The Ink of Histories: An interview with Sam Wallman
Pepi Ronalds talks to Melbourne comic artist Sam Wallman on the eve of the launch of his new anthology of Australian history comics, Fluid Prejudice. Sam’s online graphic novel, Serco Story, was recently published by the Global Mail.
Had you met the Melbourne comic artist Sam Wallman during a particular time he would no doubt have enquired about your connections to Tasmania. ‘I asked every Tasmanian I’ve ever met, “Do you know Clifford [the comic artist]?” Then I’d ask, “Can you ask all of your friends?” It took me a long time to track him down,’ Wallman says.
Likewise, the artist Mary Leunig. First Wallman googled her. ‘The only thing that came up for a while was my own blog where I’d scanned drawings of hers and put them up.‘ Eventually he got his hands on both artists’ work (albeit posthumously when it came to Clifford). Theirs, and the work of almost 50 others, are included in Wallman’s soon-to-be-launched anthology of Australian history comics, Fluid Prejudice.
‘I’ve always been interested in history and especially sloppier versions of history,’ Wallman says. And while Fluid Prejudice is a ‘straight-up history book’, it aims to include stories that are lesser known, and perspectives that are lesser understood. Powerful men loom over our histories says Wallman. ‘Burke and Wills were fat aristocrats who were out in the bush because they were entitled.’ On the other hand, ‘women, queers and brown people are locked out of history even though they existed.’
‘The very ink with which history is written is merely fluid prejudice,’ said Mark Twain, who inspired Wallman’s choice of title for the anthology. ‘All history is subjective. It’s always strategic,’ says Wallman. And Fluid Prejudice’s strategy he explains is, ‘to say something that hasn’t already been said in history.’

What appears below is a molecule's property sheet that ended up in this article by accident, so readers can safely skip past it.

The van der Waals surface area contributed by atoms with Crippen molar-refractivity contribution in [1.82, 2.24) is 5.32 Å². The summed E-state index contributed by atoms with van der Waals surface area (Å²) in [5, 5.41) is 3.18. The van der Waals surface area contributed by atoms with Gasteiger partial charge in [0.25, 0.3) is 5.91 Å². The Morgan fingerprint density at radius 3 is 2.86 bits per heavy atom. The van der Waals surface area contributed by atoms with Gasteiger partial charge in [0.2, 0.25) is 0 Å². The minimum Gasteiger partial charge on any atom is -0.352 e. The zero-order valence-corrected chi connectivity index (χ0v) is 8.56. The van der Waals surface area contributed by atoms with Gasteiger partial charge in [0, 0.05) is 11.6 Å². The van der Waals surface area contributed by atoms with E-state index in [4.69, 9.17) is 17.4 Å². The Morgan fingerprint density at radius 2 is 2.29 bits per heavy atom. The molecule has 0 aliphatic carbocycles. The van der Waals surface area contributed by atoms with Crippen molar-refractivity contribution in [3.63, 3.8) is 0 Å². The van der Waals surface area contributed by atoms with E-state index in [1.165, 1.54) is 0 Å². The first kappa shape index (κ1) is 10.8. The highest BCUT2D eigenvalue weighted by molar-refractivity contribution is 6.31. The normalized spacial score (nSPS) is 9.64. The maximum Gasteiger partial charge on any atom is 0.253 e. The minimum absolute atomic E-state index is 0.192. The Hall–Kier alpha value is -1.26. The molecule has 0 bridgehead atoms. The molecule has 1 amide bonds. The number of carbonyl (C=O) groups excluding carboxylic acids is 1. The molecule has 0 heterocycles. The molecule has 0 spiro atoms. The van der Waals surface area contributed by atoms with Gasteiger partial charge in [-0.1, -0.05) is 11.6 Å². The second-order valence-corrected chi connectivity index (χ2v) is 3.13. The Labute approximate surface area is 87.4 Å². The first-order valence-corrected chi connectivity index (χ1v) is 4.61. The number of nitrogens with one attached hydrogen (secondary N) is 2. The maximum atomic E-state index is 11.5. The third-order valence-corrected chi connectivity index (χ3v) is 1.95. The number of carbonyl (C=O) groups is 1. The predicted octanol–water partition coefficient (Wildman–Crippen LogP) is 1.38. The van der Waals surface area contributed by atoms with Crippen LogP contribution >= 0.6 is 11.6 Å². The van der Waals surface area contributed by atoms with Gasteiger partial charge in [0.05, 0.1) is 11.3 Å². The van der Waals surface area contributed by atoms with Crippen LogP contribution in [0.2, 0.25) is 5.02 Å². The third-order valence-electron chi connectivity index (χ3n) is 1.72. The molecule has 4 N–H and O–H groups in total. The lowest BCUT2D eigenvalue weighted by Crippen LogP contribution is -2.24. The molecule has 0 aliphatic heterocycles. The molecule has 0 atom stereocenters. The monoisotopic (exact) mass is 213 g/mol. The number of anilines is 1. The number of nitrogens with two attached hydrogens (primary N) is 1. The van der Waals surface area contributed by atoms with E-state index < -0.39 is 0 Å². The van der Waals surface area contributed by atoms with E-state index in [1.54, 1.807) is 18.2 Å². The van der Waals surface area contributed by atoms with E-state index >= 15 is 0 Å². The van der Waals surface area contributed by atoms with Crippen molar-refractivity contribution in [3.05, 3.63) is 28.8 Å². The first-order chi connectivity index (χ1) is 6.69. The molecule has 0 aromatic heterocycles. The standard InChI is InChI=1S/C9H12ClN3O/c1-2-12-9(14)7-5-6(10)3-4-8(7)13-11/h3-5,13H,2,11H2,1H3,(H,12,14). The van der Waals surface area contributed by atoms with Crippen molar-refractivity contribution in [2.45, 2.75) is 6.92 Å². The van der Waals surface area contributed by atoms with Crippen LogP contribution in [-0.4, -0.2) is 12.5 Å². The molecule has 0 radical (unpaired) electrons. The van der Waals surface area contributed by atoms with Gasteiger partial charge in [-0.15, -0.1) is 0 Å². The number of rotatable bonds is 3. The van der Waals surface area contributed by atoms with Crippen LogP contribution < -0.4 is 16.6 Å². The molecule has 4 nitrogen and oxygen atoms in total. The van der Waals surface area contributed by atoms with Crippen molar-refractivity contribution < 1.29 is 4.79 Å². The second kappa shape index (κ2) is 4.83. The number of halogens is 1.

Thus the 175-page tome documents little known stories from our past domestic life, queer life, indigenous Australians, socialists, agitators, protests and movements (and all in the comic-strip/book format). It also includes new stories about more familiar figures such as Edward William Cole, Noel Counihan and William Buckley. Most of the work is by contemporary artists (including Mandy Ord, Chris Gooch, Michael Hawkins and Leigh Rigozzi – to name a few). But there are also strips published posthumously. Wallman took a shine to some panels by Edward Wilson (drawn in the 1800s), which he found in the State Library of Victoria’s archives (and of course there’s Clifford, mentioned above).
In his first role as editor and publisher Wallman found it tough to turn down artists whose work was really strong (but whose stories didn’t fit with the book’s strategy). And finding funding (which was eventually provided by the City of Melbourne) was also taxing. But the project has only grown stronger since Wallman first formed the idea. ‘Every time someone would send something good through it would make me realise the project was slightly different – and slightly better– than I had imagined,’ he says. His initial idea was formed on a vision of artists he knew, ‘but strangers would send through work that would plug a gap I didn’t know existed. They would teach me something that I didn’t know about.'
Wallman put the call out for drawings over a year and a half ago – which resulted in an outcome he didn’t anticipate. ‘It’s been such a long, drawn-out call that it’s made people think about history a little bit more,’ he says. ‘I would see people in a street or at a party and they’d be talking about history. I hope that’s a sign of what the book will do.’